Danish territory of Greenland is a vast arctic landmass off the northeastern
coast of Canada. The sparsely-populated
island is largely covered by a massive ice sheet. But warming artic temperatures linked to global carbon emissions
are causing that ice to melt. According
to a recent climate survey, Greenland's
ice-free area increased by 16 percent
between 1979 and 2002. A new study shows how a closer look at
Greenland's past could help us predict its future.
Lunt is a paleoclimate scientist. That means he studies the earth's history to
understand how the planet's climate works.
A recent study led him to ask not why is the Greenland ice sheet
melting, but rather: how did all that ice get there in the first place?
its early days, 56 to 40 million years ago, Lunt says Greenland was a much
different place from what it is today. He looked at similar latitudes from the
present day and from modeling studies to conclude, "It is quite likely
there were bare soil and unvegetated areas, but also a high probability that
there were areas that were covered in grass and even forests."
says Greenland's ancient history was rubbed clean by glaciers – broad,
slow-moving rivers of freshwater ice.
Picking up rocks and other debris as they inched forward, Greenland's
glaciers eventually reached the coasts, where they dropped huge icebergs, and
their accumulated debris, into the sea.
can actually go to some of these places in the North Atlantic around the
margins of Greenland and drill down and actually extract the sediment that's on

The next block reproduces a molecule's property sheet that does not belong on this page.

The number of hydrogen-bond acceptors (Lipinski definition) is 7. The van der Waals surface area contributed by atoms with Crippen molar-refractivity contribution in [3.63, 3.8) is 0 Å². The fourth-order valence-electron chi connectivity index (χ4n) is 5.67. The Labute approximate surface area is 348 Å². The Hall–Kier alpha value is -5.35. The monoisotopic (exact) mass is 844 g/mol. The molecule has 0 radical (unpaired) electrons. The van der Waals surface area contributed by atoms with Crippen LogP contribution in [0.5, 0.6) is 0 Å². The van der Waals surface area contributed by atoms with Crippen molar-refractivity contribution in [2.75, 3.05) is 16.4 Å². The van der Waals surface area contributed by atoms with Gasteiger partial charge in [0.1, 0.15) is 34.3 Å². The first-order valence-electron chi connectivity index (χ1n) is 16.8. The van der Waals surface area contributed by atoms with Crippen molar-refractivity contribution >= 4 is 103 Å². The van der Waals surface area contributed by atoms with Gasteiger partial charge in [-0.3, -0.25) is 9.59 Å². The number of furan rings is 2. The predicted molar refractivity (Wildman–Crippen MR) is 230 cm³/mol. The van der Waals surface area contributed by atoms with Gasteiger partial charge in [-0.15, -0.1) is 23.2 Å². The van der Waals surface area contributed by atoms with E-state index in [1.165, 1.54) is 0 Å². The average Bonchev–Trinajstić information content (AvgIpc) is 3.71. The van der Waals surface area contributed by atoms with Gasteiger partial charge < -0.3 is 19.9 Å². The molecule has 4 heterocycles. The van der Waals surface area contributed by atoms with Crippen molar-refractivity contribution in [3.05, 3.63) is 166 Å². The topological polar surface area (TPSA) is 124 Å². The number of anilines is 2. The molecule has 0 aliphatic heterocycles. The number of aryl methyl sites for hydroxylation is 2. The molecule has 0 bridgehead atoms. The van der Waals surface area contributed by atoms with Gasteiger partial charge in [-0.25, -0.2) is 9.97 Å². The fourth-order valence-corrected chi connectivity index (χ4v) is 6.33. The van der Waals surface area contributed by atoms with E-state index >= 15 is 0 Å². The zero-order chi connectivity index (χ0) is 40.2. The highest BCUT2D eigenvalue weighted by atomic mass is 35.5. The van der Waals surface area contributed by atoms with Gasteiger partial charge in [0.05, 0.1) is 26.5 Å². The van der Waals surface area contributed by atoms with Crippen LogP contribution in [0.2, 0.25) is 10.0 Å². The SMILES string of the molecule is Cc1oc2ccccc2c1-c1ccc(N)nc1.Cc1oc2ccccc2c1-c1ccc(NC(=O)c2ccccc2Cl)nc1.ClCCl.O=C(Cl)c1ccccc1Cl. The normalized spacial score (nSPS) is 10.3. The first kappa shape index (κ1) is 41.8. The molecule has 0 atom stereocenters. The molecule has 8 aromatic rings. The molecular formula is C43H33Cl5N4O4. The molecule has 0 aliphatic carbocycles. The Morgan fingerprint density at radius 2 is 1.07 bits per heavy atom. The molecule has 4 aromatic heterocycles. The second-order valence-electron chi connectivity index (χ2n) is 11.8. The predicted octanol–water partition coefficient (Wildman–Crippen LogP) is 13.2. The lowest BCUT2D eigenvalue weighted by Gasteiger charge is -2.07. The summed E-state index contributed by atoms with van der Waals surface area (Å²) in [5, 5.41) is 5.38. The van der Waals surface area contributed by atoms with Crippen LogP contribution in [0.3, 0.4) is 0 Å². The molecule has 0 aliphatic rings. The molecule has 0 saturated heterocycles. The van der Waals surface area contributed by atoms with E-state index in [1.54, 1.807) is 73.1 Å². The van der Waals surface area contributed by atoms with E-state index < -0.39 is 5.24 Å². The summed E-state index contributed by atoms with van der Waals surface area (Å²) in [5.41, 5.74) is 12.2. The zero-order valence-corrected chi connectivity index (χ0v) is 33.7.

the ocean floor," Lunt says.
Around three million years ago the scientists find a sharp increase in
the amount of small rocks and debris deposited by icebergs.
theories for ice analyzed
and colleagues at the University of Bristol in England used climate and ice
sheet computer models to analyze four popular theories to explain the ice sheet
formation. The hypotheses range from changes in ocean circulation, or the
increasing height of the North American Rocky Mountains, to changes in the
earth's orbit or the natural changes in atmospheric greenhouse gas
says carbon dioxide showed a more important effect than the others. "In some of the simulations that we
looked at, it was actually the only one of those four theories that was able to
cause a large increase in ice."
says the levels of CO2 in the atmosphere today are rapidly approaching 400
parts per million or the level of atmospheric CO2 when Greenland was ice-free. "But what you cannot say," he
says, "is that as we approach 400 that the Greenland ice sheet will
suddenly disappear because the ice sheets don't work in a linear fashion. It may be because the ice sheet is there
now, at the moment it is more robust that we can go up that high and still
maintain the ice sheet."
new study is published in the British journal Nature. The work was carried out with funding from
the British Antarctic Survey and Research Council.